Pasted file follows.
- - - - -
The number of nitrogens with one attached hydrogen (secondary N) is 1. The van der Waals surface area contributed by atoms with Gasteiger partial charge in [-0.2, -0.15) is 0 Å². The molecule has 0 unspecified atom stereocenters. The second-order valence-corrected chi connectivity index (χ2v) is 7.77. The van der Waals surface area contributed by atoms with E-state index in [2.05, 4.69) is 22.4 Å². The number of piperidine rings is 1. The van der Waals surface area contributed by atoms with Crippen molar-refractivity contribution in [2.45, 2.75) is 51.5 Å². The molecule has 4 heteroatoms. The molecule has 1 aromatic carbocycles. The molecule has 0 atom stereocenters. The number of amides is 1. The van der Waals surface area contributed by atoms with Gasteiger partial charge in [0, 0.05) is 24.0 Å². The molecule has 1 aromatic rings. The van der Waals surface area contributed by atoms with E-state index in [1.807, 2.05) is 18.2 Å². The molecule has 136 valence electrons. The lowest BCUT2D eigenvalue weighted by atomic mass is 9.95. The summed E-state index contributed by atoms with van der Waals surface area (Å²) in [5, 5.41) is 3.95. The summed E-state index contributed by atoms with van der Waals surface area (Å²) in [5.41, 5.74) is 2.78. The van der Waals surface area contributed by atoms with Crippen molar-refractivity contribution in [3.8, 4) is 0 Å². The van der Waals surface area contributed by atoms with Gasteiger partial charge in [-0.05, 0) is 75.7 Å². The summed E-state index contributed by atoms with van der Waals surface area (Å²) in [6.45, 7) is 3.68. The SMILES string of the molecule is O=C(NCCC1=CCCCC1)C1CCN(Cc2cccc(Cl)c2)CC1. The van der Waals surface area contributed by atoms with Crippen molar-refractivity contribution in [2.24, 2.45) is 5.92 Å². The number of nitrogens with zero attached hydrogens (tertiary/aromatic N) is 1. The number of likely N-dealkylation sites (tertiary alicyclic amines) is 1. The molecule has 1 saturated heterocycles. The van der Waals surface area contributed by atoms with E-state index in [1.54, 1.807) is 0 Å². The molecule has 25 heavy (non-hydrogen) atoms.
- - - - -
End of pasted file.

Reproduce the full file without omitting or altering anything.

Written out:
The number of nitrogens with one attached hydrogen (secondary N) is 1. The van der Waals surface area contributed by atoms with Gasteiger partial charge in [-0.2, -0.15) is 0 Å². The molecule has 0 unspecified atom stereocenters. The second-order valence-corrected chi connectivity index (χ2v) is 7.77. The van der Waals surface area contributed by atoms with E-state index in [2.05, 4.69) is 22.4 Å². The number of piperidine rings is 1. The van der Waals surface area contributed by atoms with Crippen molar-refractivity contribution in [2.45, 2.75) is 51.5 Å². The molecule has 4 heteroatoms. The molecule has 1 aromatic carbocycles. The molecule has 0 atom stereocenters. The number of amides is 1. The van der Waals surface area contributed by atoms with Gasteiger partial charge in [0, 0.05) is 24.0 Å². The molecule has 1 aromatic rings. The van der Waals surface area contributed by atoms with E-state index in [1.807, 2.05) is 18.2 Å². The molecule has 136 valence electrons. The lowest BCUT2D eigenvalue weighted by atomic mass is 9.95. The summed E-state index contributed by atoms with van der Waals surface area (Å²) in [5, 5.41) is 3.95. The summed E-state index contributed by atoms with van der Waals surface area (Å²) in [5.41, 5.74) is 2.78. The van der Waals surface area contributed by atoms with Crippen molar-refractivity contribution in [3.8, 4) is 0 Å². The van der Waals surface area contributed by atoms with Gasteiger partial charge in [-0.05, 0) is 75.7 Å². The summed E-state index contributed by atoms with van der Waals surface area (Å²) in [6.45, 7) is 3.68. The SMILES string of the molecule is O=C(NCCC1=CCCCC1)C1CCN(Cc2cccc(Cl)c2)CC1. The van der Waals surface area contributed by atoms with Crippen molar-refractivity contribution in [2.24, 2.45) is 5.92 Å². The number of nitrogens with zero attached hydrogens (tertiary/aromatic N) is 1. The number of likely N-dealkylation sites (tertiary alicyclic amines) is 1. The molecule has 1 saturated heterocycles. The van der Waals surface area contributed by atoms with E-state index in [1.54, 1.807) is 0 Å². The molecule has 25 heavy (non-hydrogen) atoms.